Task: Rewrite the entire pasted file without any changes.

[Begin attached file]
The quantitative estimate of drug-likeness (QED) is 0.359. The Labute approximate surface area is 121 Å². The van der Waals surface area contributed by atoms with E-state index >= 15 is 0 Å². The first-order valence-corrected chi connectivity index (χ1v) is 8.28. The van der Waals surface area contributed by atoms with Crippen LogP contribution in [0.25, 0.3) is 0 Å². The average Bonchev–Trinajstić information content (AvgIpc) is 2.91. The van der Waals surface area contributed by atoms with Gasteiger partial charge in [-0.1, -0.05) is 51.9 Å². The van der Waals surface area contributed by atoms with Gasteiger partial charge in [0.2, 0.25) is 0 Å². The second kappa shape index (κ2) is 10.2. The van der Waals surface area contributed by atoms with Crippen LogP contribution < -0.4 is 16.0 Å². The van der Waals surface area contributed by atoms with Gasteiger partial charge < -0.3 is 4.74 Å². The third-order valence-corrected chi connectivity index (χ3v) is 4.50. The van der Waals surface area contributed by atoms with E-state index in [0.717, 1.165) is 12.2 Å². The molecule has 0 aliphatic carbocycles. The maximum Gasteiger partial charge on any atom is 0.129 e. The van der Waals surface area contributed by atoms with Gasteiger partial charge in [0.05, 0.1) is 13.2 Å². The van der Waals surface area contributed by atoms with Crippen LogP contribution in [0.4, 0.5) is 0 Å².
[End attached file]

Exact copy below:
The quantitative estimate of drug-likeness (QED) is 0.359. The Labute approximate surface area is 121 Å². The van der Waals surface area contributed by atoms with E-state index >= 15 is 0 Å². The first-order valence-corrected chi connectivity index (χ1v) is 8.28. The van der Waals surface area contributed by atoms with Crippen LogP contribution in [0.25, 0.3) is 0 Å². The average Bonchev–Trinajstić information content (AvgIpc) is 2.91. The van der Waals surface area contributed by atoms with Gasteiger partial charge in [-0.1, -0.05) is 51.9 Å². The van der Waals surface area contributed by atoms with Gasteiger partial charge in [0.2, 0.25) is 0 Å². The second kappa shape index (κ2) is 10.2. The van der Waals surface area contributed by atoms with Crippen LogP contribution < -0.4 is 16.0 Å². The van der Waals surface area contributed by atoms with Gasteiger partial charge < -0.3 is 4.74 Å². The third-order valence-corrected chi connectivity index (χ3v) is 4.50. The van der Waals surface area contributed by atoms with E-state index in [0.717, 1.165) is 12.2 Å². The molecule has 0 aliphatic carbocycles. The maximum Gasteiger partial charge on any atom is 0.129 e. The van der Waals surface area contributed by atoms with Gasteiger partial charge in [0.05, 0.1) is 13.2 Å². The van der Waals surface area contributed by atoms with Crippen LogP contribution in [0.4, 0.5) is 0 Å².